Advertisement

KILLINGS, daily columns and blog —

From the Editors

Women in Print: An International Women’s Day Discussion

by Jo Case , March 11, 20112 Comments
Left to right: Rebecca Starford, Sophie Cunningham, Monica Dux, Louise Swinn

On the hundredth anniversary of International Women’s Day, over 100 bookish types packed among the shelves of Readings Carlton in Melbourne to hear a panel of Australian literary women talk about the very timely hot topic of the moment – the oft-suspected, recently proven underrepresentation of women in the world of books and writing.

The session was chaired by Rebecca Starford, editor of Kill Your Darlings. Participants were Sophie Cunningham, novelist, former publisher, commentator and recent editor of Meanjin; Louise Swinn, editorial director of Sleepers Publishing and a writer and reviewer; and Monica Dux, The Age opinion writer, author of The Great Feminist Denial.

The conversation began with a sobering reflection on those statistics recently released by VIDA (a relatively new US organisation for women and the arts), which revealed a stark gender bias in the pages of a wide range of literary institutions, including The New Yorker, The London Review of Books, The New York Times Book Review and Granta.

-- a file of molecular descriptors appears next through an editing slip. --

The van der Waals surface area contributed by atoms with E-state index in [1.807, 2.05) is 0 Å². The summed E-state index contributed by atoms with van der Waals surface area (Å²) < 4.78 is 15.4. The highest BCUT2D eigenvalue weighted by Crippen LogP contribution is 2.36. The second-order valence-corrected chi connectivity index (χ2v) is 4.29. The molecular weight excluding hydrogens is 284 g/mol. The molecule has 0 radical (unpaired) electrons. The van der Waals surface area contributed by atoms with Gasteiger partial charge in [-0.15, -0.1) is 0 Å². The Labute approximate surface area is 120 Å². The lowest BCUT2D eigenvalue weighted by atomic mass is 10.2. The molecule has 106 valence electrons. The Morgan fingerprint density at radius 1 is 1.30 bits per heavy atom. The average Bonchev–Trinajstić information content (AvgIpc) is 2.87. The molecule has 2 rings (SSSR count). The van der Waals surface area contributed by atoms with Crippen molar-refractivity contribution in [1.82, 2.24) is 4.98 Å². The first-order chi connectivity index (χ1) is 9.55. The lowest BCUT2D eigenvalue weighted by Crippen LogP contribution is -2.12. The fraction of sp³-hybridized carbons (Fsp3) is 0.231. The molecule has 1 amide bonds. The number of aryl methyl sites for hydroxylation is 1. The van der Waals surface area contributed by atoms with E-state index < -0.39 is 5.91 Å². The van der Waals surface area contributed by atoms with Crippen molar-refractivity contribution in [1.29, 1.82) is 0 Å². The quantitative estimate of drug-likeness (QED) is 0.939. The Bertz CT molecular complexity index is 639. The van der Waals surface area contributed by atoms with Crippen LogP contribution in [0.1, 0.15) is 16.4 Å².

Rebecca Starford presented the findings of her own mini-survey of the current situation in Australia, based on the records of trade magazine Bookseller & Publisher’s weekly supplement, Media Extra, over the first two months of 2011:

In The Age, 133 books were reviewed: 90 authored by men, 43 (or 33%) by women. Of the reviewers of those books, 72 were men, 61 by women.

In The Australian, 88 books were reviewed: 61 authored by men, 27 (or 30%) by women. Of the reviewers, 55 were men, 33 were women

Things were still skewed, but less so, at Australian Book Review. In 2010, 356 books were reviewed: 210 authored by men, 146 (41%) by women. The numbers of reviewers was fairly even. Interestingly, though, only 27% of the books by men were reviewed by women.

At Australian Literary Review, the stats were more damning. From October 2010 to February 2011, 51 books were reviewed: 41 by men; 10 (less than 20%) by women. Of the reviewers, 36 were men; 15 (29%) were women.